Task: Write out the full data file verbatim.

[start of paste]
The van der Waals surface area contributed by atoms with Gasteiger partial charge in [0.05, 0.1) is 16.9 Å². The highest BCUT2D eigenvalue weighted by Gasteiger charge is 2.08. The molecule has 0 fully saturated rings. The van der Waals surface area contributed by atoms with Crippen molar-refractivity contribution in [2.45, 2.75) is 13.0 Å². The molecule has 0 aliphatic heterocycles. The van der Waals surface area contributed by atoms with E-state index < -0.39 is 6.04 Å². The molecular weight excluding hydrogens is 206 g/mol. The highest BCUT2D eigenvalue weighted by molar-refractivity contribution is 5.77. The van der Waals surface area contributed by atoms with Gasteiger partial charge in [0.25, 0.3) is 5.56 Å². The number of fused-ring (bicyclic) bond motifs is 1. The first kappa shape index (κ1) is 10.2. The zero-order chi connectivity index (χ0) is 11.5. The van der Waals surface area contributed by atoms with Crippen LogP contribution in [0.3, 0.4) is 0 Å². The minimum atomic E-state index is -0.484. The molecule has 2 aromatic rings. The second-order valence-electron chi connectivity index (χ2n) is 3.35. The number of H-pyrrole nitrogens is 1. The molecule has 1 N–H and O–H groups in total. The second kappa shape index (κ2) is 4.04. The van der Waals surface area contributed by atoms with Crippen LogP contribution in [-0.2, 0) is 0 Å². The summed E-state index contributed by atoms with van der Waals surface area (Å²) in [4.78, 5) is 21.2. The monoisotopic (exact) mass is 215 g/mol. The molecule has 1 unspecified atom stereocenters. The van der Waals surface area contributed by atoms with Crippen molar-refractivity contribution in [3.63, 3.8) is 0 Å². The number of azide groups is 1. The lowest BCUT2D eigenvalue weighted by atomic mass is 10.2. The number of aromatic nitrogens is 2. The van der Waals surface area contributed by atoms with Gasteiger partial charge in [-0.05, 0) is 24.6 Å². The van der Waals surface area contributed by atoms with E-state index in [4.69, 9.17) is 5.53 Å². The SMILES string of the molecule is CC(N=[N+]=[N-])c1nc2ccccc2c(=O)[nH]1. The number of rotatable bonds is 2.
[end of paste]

The van der Waals surface area contributed by atoms with Gasteiger partial charge in [0.05, 0.1) is 16.9 Å². The highest BCUT2D eigenvalue weighted by Gasteiger charge is 2.08. The molecule has 0 fully saturated rings. The van der Waals surface area contributed by atoms with Crippen molar-refractivity contribution in [2.45, 2.75) is 13.0 Å². The molecule has 0 aliphatic heterocycles. The van der Waals surface area contributed by atoms with E-state index < -0.39 is 6.04 Å². The molecular weight excluding hydrogens is 206 g/mol. The highest BCUT2D eigenvalue weighted by molar-refractivity contribution is 5.77. The van der Waals surface area contributed by atoms with Gasteiger partial charge in [0.25, 0.3) is 5.56 Å². The number of fused-ring (bicyclic) bond motifs is 1. The first kappa shape index (κ1) is 10.2. The zero-order chi connectivity index (χ0) is 11.5. The van der Waals surface area contributed by atoms with Crippen LogP contribution in [0.3, 0.4) is 0 Å². The minimum atomic E-state index is -0.484. The molecule has 2 aromatic rings. The second-order valence-electron chi connectivity index (χ2n) is 3.35. The number of H-pyrrole nitrogens is 1. The molecule has 1 N–H and O–H groups in total. The second kappa shape index (κ2) is 4.04. The van der Waals surface area contributed by atoms with Crippen LogP contribution in [-0.2, 0) is 0 Å². The summed E-state index contributed by atoms with van der Waals surface area (Å²) in [4.78, 5) is 21.2. The monoisotopic (exact) mass is 215 g/mol. The molecule has 1 unspecified atom stereocenters. The van der Waals surface area contributed by atoms with Crippen molar-refractivity contribution in [3.63, 3.8) is 0 Å². The number of azide groups is 1. The lowest BCUT2D eigenvalue weighted by atomic mass is 10.2. The number of aromatic nitrogens is 2. The van der Waals surface area contributed by atoms with Gasteiger partial charge in [-0.05, 0) is 24.6 Å². The van der Waals surface area contributed by atoms with E-state index in [4.69, 9.17) is 5.53 Å². The SMILES string of the molecule is CC(N=[N+]=[N-])c1nc2ccccc2c(=O)[nH]1. The number of rotatable bonds is 2.